That's it, people. That's from the mouth of the Big Guy Himself. That trumps anything else you might have snaking its ugly self around in your heart or your mind. We're supposed to love God, and then we're supposed to love other people. It's so simple, right? It can't be so simple.

But oh, yeah. It is. It really is. Because He created the white people AND all of the other skin colors, too. He created the straight people AND He created every single person on the LGBTQ spectrum, too. He created people who became pastors, and He created people who became accountants, and He created people who became strippers. Whether you were born a certain color or gender or sexual orientation, whether you were born into a wealthy or poor family, whether you chose to live for Him or not, He loves you exactly the same as He loves all His other children: with a completely unconditional, constantly pursuing, blatantly unabashed, I-would-die-for-you-and-DID kind of love.

Stop looking down on others. Stop looking down on yourself. Stop thinking God is so small. Stop hating. Stop bullying. Stop everything you're doing unless it's loving someone else.

Because that's the only thing you can do in this life to get it right.

Stephanie Jean


Monday, September 29, 2014

Live Like a Dog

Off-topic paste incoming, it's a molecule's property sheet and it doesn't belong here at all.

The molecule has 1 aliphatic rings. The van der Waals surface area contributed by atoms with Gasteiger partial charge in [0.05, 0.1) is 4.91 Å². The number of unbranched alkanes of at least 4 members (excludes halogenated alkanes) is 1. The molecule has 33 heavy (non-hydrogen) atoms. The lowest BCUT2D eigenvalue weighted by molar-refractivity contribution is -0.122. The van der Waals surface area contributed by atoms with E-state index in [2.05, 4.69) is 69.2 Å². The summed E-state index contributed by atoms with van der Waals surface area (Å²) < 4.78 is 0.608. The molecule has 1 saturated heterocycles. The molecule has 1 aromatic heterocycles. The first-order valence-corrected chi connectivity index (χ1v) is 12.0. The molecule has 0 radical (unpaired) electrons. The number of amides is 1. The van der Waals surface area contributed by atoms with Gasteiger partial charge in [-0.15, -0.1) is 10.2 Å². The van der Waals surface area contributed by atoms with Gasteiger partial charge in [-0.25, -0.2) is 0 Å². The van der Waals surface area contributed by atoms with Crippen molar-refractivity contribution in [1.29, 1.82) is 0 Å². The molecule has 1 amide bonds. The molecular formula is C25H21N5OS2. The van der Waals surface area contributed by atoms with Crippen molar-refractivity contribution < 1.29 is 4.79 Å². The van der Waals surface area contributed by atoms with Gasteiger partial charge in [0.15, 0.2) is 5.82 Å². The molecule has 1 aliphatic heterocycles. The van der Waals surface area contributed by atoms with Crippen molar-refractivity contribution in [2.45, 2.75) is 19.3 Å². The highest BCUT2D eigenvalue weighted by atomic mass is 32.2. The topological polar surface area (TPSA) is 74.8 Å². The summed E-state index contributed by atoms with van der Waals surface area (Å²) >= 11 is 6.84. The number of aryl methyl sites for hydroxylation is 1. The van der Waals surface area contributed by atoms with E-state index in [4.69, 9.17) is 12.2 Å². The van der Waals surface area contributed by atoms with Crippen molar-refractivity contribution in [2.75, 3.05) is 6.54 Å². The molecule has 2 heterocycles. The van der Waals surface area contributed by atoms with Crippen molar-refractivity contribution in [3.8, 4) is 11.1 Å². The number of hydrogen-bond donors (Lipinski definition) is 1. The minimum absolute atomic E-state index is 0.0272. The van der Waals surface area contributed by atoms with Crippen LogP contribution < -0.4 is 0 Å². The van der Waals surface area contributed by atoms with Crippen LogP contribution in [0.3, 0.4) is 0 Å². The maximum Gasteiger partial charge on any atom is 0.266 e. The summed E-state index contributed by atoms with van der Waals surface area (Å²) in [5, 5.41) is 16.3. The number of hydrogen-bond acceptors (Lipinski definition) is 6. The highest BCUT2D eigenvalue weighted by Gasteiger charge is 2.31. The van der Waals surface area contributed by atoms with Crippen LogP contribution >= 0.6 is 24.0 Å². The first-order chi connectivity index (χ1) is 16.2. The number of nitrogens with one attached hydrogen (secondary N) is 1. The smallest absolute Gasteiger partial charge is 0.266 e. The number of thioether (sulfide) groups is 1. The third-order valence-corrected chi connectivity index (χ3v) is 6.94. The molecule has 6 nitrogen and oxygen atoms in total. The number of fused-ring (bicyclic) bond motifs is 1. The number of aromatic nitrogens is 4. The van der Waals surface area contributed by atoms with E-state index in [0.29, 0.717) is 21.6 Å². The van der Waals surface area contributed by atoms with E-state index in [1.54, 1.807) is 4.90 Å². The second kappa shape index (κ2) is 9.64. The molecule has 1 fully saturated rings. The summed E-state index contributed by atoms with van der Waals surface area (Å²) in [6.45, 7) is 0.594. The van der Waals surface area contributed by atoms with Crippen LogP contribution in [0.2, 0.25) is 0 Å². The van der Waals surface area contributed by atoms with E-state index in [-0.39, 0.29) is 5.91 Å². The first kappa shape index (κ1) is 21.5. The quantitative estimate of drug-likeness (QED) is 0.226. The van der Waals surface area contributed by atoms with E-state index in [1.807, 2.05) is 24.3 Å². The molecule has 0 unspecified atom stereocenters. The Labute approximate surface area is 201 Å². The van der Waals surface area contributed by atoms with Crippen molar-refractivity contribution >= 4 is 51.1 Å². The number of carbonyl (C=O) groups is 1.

I wrote an article for a magazine a few years back in the voice of my dog, Nikita, an 11-year-old Husky/Shepherd mix. It was called "Love Lessons from the Dog," or something adorable like that. Thinking back on it, it was one of the better pieces I'd written for that particular magazine because I abandoned my preconceived notions of what an article should look like and just wrote what felt right in the moment.

That's basically what dogs do, you know. They do what feels right in the moment. Sure, sometimes it's disgusting or bad, like when the little dog, Doobie, ate an entire bag full of chocolate candy and threw up in fourteen spots on the carpet, futon, chair, bed, rug... but more often it's a zest for life that human beings usually tell themselves they cannot afford.

The best part of my dogs' day is when someone comes home. It doesn't matter who it is. They are exponentially more excited every time someone new shows up. The possibilities that lie beyond the closed door are endless but, to the dogs, all of the possibilities are good. Whether it's Mommy, Daddy, one of our kids (the 'puppies'), or a new friend (i.e. absolutely anyone that comes over, whether they've been here before or not), the dogs want to be with that person. They get close, they sniff, they snuggle, they lay next to, they lick, and they finally burrow and/or fall asleep on/next to said person.